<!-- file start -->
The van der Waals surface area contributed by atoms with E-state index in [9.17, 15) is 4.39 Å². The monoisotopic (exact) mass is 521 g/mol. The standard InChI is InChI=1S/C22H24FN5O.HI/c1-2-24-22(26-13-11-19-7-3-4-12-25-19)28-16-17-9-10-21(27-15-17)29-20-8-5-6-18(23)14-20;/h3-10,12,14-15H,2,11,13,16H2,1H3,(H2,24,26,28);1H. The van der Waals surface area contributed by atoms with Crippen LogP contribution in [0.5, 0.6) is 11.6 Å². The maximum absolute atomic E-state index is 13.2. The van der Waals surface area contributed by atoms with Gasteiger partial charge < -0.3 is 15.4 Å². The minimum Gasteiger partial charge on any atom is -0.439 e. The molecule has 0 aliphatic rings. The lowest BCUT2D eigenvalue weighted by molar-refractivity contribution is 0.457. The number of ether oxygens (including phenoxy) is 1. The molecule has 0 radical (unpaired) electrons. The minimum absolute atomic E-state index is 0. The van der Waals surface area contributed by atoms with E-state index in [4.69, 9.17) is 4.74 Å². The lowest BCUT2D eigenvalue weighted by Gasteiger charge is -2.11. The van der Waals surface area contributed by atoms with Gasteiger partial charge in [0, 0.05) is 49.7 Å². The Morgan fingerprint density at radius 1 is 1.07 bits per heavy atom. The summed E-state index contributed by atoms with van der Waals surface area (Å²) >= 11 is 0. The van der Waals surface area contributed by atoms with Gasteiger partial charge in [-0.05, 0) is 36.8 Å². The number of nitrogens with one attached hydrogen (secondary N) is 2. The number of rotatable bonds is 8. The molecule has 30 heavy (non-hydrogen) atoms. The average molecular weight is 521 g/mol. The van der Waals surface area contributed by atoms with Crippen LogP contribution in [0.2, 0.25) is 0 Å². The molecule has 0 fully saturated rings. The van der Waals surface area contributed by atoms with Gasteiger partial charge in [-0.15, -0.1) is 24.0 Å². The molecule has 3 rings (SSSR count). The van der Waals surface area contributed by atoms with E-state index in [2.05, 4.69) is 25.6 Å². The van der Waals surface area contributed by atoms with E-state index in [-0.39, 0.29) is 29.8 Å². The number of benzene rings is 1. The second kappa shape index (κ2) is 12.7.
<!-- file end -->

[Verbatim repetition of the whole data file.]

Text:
The van der Waals surface area contributed by atoms with E-state index in [9.17, 15) is 4.39 Å². The monoisotopic (exact) mass is 521 g/mol. The standard InChI is InChI=1S/C22H24FN5O.HI/c1-2-24-22(26-13-11-19-7-3-4-12-25-19)28-16-17-9-10-21(27-15-17)29-20-8-5-6-18(23)14-20;/h3-10,12,14-15H,2,11,13,16H2,1H3,(H2,24,26,28);1H. The van der Waals surface area contributed by atoms with Crippen LogP contribution in [0.5, 0.6) is 11.6 Å². The maximum absolute atomic E-state index is 13.2. The van der Waals surface area contributed by atoms with Gasteiger partial charge < -0.3 is 15.4 Å². The minimum Gasteiger partial charge on any atom is -0.439 e. The molecule has 0 aliphatic rings. The lowest BCUT2D eigenvalue weighted by molar-refractivity contribution is 0.457. The number of ether oxygens (including phenoxy) is 1. The molecule has 0 radical (unpaired) electrons. The minimum absolute atomic E-state index is 0. The van der Waals surface area contributed by atoms with E-state index in [4.69, 9.17) is 4.74 Å². The lowest BCUT2D eigenvalue weighted by Gasteiger charge is -2.11. The van der Waals surface area contributed by atoms with Gasteiger partial charge in [0, 0.05) is 49.7 Å². The Morgan fingerprint density at radius 1 is 1.07 bits per heavy atom. The summed E-state index contributed by atoms with van der Waals surface area (Å²) >= 11 is 0. The van der Waals surface area contributed by atoms with Gasteiger partial charge in [-0.05, 0) is 36.8 Å². The number of nitrogens with one attached hydrogen (secondary N) is 2. The number of rotatable bonds is 8. The molecule has 30 heavy (non-hydrogen) atoms. The average molecular weight is 521 g/mol. The van der Waals surface area contributed by atoms with Crippen LogP contribution in [0.2, 0.25) is 0 Å². The molecule has 0 fully saturated rings. The van der Waals surface area contributed by atoms with Gasteiger partial charge in [-0.15, -0.1) is 24.0 Å². The molecule has 3 rings (SSSR count). The van der Waals surface area contributed by atoms with E-state index in [2.05, 4.69) is 25.6 Å². The van der Waals surface area contributed by atoms with E-state index in [-0.39, 0.29) is 29.8 Å². The number of benzene rings is 1. The second kappa shape index (κ2) is 12.7.